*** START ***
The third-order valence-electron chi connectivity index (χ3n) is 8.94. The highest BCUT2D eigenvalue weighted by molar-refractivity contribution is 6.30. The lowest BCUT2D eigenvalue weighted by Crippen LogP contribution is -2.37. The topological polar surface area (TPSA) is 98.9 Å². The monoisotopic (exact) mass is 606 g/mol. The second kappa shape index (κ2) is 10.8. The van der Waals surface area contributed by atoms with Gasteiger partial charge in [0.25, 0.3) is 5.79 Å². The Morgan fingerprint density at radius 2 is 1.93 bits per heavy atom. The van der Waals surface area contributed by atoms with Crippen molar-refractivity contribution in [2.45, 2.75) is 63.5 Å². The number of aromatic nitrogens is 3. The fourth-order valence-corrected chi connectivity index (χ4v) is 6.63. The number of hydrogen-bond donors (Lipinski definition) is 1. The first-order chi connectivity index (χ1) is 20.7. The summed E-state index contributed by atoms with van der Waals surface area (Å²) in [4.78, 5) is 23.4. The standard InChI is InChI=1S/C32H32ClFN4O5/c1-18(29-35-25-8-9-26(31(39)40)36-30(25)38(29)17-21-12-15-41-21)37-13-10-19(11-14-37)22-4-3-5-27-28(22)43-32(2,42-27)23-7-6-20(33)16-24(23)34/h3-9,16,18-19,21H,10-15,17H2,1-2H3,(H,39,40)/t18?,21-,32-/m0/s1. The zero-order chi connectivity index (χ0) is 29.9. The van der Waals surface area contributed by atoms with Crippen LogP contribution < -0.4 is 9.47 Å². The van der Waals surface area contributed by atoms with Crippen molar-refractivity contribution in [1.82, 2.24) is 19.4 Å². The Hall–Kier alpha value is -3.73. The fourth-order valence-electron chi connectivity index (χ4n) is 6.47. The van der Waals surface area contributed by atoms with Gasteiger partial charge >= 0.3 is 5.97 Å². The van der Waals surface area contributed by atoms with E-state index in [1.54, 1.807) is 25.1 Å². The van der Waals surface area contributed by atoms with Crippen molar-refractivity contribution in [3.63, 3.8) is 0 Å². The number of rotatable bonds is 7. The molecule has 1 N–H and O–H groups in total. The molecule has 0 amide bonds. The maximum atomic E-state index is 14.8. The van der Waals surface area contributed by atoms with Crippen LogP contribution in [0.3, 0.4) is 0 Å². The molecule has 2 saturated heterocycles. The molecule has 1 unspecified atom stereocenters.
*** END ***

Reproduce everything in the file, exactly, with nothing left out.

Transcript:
The third-order valence-electron chi connectivity index (χ3n) is 8.94. The highest BCUT2D eigenvalue weighted by molar-refractivity contribution is 6.30. The lowest BCUT2D eigenvalue weighted by Crippen LogP contribution is -2.37. The topological polar surface area (TPSA) is 98.9 Å². The monoisotopic (exact) mass is 606 g/mol. The second kappa shape index (κ2) is 10.8. The van der Waals surface area contributed by atoms with Gasteiger partial charge in [0.25, 0.3) is 5.79 Å². The Morgan fingerprint density at radius 2 is 1.93 bits per heavy atom. The van der Waals surface area contributed by atoms with Crippen molar-refractivity contribution in [2.45, 2.75) is 63.5 Å². The number of aromatic nitrogens is 3. The fourth-order valence-corrected chi connectivity index (χ4v) is 6.63. The number of hydrogen-bond donors (Lipinski definition) is 1. The first-order chi connectivity index (χ1) is 20.7. The summed E-state index contributed by atoms with van der Waals surface area (Å²) in [4.78, 5) is 23.4. The standard InChI is InChI=1S/C32H32ClFN4O5/c1-18(29-35-25-8-9-26(31(39)40)36-30(25)38(29)17-21-12-15-41-21)37-13-10-19(11-14-37)22-4-3-5-27-28(22)43-32(2,42-27)23-7-6-20(33)16-24(23)34/h3-9,16,18-19,21H,10-15,17H2,1-2H3,(H,39,40)/t18?,21-,32-/m0/s1. The zero-order chi connectivity index (χ0) is 29.9. The van der Waals surface area contributed by atoms with Crippen LogP contribution < -0.4 is 9.47 Å². The van der Waals surface area contributed by atoms with Crippen molar-refractivity contribution in [1.82, 2.24) is 19.4 Å². The Hall–Kier alpha value is -3.73. The fourth-order valence-electron chi connectivity index (χ4n) is 6.47. The van der Waals surface area contributed by atoms with Gasteiger partial charge >= 0.3 is 5.97 Å². The van der Waals surface area contributed by atoms with E-state index in [1.54, 1.807) is 25.1 Å². The van der Waals surface area contributed by atoms with Crippen molar-refractivity contribution in [3.63, 3.8) is 0 Å². The number of rotatable bonds is 7. The molecule has 1 N–H and O–H groups in total. The molecule has 0 amide bonds. The maximum atomic E-state index is 14.8. The van der Waals surface area contributed by atoms with Crippen LogP contribution in [0.3, 0.4) is 0 Å². The molecule has 2 saturated heterocycles. The molecule has 1 unspecified atom stereocenters.